Tag: Joel Armia

New Sabres GM Murray: ‘I don’t want a five-year rebuild’


Though he’s only been on the job a couple of weeks, Tim Murray already has a clear goal for how he wants to fix the Sabres.

“My mandate here is to get better,” he said, per ESPN.com. “I don’t want a five-year rebuild, that’s not what I’m about.”

It’s an interesting approach, especially given Murray’s background. Regarded as one of the driving forces behind a number of key drafts in Ottawa — he was GM Bryan Murray’s assistant for six years — Murray has developed a reputation as someone that can identify talent and manage the grooming/development side of things.

But, obviously, that process takes time.

Ottawa’s quality drafts of 2007-08 (which netted Erik Karlsson, Jared Cowen, Zack Smith, Patrick Wiercioch, Jakob Silfverberg and Robin Lehner, to name a few) took a while to materialize at the NHL level and, in certain cases, still is materializing.

On paper, the Sabres could go a similar route. They have a ton of young prospects already (Joel Armia, Mikhail Grigorenko, Zemgus Girgensons, Rasmus Ristolainen, Nikita Zadorov) and several top-60 picks at the 2014 NHL Entry Draft. They could get even more by dealing the likes of Ryan Miller, Steve Ott and Matt Moulson.

But to hear Murray explain it, any future trades could return players closer to making an impact in Buffalo, rather than in junior or with AHL Rochester.

“It’s about getting better,” he explained. “If that means trading guys and getting assets for them, then that’s the way it will be.”

Timeline: Regier era in Buffalo

Darcy Regier

In June of 1997, the Buffalo Sabres hired a former journeyman defenseman named Darcy Regier as the sixth general manager in franchise history.

What followed was one of the longest relationships ever between GM and organization. Regier spent 17 seasons on the job in Buffalo and, prior to his dismissal, was the NHL’s third-longest tenured general manager.

As such, there’s plenty of history to look back on during his time in Buffalo…

1997: Regier is hired and replaces embattled GM John Muckler, who was in a feud with then-head coach and reigning Jack Adams winner Ted Nolan. Regier reportedly made Nolan a one-year offer, which Nolan rejected before leaving the organization entirely.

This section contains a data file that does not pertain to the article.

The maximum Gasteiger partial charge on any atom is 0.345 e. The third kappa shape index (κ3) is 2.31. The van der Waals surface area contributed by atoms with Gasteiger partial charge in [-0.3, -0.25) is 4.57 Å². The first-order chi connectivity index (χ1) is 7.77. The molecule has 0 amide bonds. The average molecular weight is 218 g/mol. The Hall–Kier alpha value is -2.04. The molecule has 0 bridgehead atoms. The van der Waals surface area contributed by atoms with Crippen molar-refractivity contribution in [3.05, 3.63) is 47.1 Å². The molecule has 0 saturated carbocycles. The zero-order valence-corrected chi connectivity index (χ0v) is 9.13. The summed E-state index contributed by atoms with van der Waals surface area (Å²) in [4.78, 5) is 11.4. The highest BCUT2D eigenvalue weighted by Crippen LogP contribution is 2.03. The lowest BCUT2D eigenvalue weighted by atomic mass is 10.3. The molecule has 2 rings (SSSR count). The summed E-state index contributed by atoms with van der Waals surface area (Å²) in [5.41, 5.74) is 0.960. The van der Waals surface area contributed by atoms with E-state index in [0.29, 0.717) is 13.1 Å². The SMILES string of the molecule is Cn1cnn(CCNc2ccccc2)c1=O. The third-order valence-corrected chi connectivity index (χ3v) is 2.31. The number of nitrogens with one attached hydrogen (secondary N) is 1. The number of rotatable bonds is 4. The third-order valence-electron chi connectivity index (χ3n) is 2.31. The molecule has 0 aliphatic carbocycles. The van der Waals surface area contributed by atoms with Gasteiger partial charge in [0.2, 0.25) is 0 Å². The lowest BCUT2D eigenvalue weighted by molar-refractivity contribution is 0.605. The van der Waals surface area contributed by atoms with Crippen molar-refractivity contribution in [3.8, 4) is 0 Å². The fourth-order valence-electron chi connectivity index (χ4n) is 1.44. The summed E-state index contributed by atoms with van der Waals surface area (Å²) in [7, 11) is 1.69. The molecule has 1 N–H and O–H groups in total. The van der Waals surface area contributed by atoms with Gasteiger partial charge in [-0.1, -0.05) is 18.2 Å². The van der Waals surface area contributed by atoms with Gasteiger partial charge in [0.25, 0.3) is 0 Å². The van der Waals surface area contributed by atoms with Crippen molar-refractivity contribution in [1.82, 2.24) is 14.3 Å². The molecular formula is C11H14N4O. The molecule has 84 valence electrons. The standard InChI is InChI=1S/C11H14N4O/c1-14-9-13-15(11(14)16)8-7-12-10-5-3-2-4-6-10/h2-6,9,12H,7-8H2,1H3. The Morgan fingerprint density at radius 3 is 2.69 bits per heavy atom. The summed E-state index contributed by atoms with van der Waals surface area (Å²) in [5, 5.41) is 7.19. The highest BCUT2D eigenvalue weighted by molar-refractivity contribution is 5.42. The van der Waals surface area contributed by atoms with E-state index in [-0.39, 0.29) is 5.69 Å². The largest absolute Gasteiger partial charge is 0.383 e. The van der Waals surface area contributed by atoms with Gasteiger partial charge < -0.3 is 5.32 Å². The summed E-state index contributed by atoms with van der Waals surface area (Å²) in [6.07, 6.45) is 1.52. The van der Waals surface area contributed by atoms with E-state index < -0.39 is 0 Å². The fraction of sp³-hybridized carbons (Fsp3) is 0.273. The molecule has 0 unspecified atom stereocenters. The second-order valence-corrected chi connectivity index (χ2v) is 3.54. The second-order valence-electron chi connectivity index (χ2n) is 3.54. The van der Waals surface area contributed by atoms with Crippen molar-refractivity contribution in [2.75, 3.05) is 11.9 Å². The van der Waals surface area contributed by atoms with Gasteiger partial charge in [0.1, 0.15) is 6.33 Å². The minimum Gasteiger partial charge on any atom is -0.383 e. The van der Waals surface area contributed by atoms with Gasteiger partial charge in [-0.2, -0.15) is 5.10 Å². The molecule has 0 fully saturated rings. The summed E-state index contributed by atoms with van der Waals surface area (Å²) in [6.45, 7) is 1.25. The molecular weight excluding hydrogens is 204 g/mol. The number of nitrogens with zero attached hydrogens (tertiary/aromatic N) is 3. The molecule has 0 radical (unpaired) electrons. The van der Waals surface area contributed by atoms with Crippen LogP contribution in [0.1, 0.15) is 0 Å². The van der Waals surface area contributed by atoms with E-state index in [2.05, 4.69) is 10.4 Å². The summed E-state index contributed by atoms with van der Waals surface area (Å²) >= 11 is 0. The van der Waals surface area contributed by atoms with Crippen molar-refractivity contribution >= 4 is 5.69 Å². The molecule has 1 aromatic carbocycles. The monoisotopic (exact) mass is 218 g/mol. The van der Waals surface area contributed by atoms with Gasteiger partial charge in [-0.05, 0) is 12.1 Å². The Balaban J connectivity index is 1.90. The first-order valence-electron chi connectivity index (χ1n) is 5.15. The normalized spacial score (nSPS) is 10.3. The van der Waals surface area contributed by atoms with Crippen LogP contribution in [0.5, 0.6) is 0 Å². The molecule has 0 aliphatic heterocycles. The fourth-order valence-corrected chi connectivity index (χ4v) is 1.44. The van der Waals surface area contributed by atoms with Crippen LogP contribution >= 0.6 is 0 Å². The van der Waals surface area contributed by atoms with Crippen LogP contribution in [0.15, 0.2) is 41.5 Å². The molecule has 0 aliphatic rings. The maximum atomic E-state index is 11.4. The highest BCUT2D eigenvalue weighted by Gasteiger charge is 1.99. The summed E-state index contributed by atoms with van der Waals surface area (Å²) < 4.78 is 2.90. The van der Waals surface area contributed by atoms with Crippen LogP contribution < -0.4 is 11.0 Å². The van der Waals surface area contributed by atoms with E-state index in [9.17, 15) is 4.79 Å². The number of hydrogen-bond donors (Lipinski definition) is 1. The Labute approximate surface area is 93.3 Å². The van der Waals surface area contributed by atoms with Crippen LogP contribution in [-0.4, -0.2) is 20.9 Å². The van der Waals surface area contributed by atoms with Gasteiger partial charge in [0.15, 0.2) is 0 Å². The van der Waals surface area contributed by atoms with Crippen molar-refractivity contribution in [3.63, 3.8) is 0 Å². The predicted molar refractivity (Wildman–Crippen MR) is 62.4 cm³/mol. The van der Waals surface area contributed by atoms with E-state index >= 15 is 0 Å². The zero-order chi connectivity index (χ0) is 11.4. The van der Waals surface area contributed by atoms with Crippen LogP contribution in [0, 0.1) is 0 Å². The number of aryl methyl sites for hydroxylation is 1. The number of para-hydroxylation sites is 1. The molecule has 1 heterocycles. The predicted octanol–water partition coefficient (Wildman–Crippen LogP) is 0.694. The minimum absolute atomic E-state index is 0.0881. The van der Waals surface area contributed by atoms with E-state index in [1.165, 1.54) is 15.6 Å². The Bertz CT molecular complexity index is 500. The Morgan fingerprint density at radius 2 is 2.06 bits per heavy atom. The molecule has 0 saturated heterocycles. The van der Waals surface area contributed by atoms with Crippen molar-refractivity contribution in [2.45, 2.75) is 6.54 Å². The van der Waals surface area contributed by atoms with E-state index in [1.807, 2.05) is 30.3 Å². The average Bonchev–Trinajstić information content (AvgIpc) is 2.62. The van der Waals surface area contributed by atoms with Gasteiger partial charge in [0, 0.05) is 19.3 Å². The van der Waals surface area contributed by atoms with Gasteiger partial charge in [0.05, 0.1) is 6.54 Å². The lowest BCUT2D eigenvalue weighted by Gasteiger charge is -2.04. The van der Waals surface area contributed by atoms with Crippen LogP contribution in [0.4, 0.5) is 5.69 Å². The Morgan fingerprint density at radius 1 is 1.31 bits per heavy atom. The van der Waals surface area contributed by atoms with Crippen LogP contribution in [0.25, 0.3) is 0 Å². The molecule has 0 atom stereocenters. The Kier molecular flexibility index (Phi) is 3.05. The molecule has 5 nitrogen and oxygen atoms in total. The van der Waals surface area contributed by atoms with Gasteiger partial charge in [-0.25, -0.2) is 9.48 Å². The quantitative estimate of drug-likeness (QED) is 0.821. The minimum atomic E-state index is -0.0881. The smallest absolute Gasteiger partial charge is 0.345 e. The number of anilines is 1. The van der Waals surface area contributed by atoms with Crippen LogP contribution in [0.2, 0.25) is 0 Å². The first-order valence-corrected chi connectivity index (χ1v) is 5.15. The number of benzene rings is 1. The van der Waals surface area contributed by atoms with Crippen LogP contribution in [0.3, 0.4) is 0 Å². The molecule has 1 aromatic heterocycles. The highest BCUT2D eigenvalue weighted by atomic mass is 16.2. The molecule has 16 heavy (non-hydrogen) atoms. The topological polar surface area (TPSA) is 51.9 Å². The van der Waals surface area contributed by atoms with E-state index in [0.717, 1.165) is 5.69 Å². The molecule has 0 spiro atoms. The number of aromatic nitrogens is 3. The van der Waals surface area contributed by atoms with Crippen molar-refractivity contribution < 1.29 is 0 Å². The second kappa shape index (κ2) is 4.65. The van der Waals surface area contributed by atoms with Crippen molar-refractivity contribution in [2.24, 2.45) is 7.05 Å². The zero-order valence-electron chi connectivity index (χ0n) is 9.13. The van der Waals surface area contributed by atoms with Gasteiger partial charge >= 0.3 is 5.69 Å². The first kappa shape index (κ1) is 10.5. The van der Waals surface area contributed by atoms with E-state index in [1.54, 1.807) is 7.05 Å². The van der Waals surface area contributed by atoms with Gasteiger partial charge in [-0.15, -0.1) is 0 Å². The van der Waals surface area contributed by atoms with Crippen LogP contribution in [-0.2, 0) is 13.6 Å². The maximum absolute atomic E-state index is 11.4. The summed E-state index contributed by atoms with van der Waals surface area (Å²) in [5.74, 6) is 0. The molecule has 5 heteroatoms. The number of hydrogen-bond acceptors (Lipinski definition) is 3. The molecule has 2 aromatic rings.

Regier replaced Nolan with Lindy Ruff, who would go on to coach the Sabres for 16 seasons.

’97-98: Regier made his first major trade, dealing franchise legend Pat LaFontaine to the Rangers, just prior to the start of the season. The move came after LaFontaine feuded with Buffalo’s team physicians — he felt he was OK to return from a concussion, Sabres doctors felt differently.

LaFontaine went on to score 62 points in 67 games with the Rangers before retiring after the season.

1998: John Rigas purchases the Sabres from the Knox family.

1999: Arguably Regier’s finest time in Buffalo. Led by the stalwart goaltending of Dominik Hasek, Regier made three key additions at the trade deadline — Stu Barnes, Joe Juneau, Rhett Warriner — that helped Buffalo advance to the second Stanley Cup Final in franchise history.

Buffalo lost in six games to Dallas, a series infamous for this goal (or, depending where you’re from, no-goal):

2000: Regier loads up at the deadline, acquiring Doug Gilmour, Chris Gratton and JP Dumont. The moves fail to pay off, though, as the Sabres are eliminated by Philly in five games in the opening round.

2000-01: Regier engages in a contentious contract squabble with captain Mike Peca, which leads to Peca sitting out the entire season. The impasse leads to Hasek questioning the club’s commitment to winning.

In June, Regier trades Peca to the Islanders and Hasek to Detroit in what marks a changing of the guard for the organization. The moves were made to reduce payroll (Hasek was dealt just before his one-year, $9 million extension kicked in) and begin a rebuild.

In the three seasons following the Hasek/Peca deals, Buffalo failed to make the playoffs.

2003: Tom Golisano purchases the team from Rigas after Rigas and was indicted on conspiracy, securities, bank and wire fraud charges. Rigas amassed $150 million in debt on the Sabres, and the financial situation handcuffed Regier from spending on and retaining free agents.

2001-04: After stockpiling picks, Regier brings in a fresh new crop of Sabres via the draft. The 2001 class yields Derek Roy and Jason Pominville; ’02 nets Keith Ballard, Daniel Paille and Dennis Wideman (none do much of anything for Buffalo, mind you), ’03 lands Thomas Vanek and Clarke MacArthur; ’04 sees Buffalo obtain Drew Stafford, Andrej Sekera and Patrick Kaleta.

Regier also goes about re-establishing the team’s identity through a series of trades, most notably acquiring Daniel Briere and Chris Drury, who go on to serve as co-captains.

2005-06: The rebuild is a success as Buffalo emerges from the lockout as one of the NHL’s most dynamic teams. The Sabres win 52 games and rack up 110 points during the ’05-06 season, boasting one of the league’s best offenses featuring six 20-goal scorers.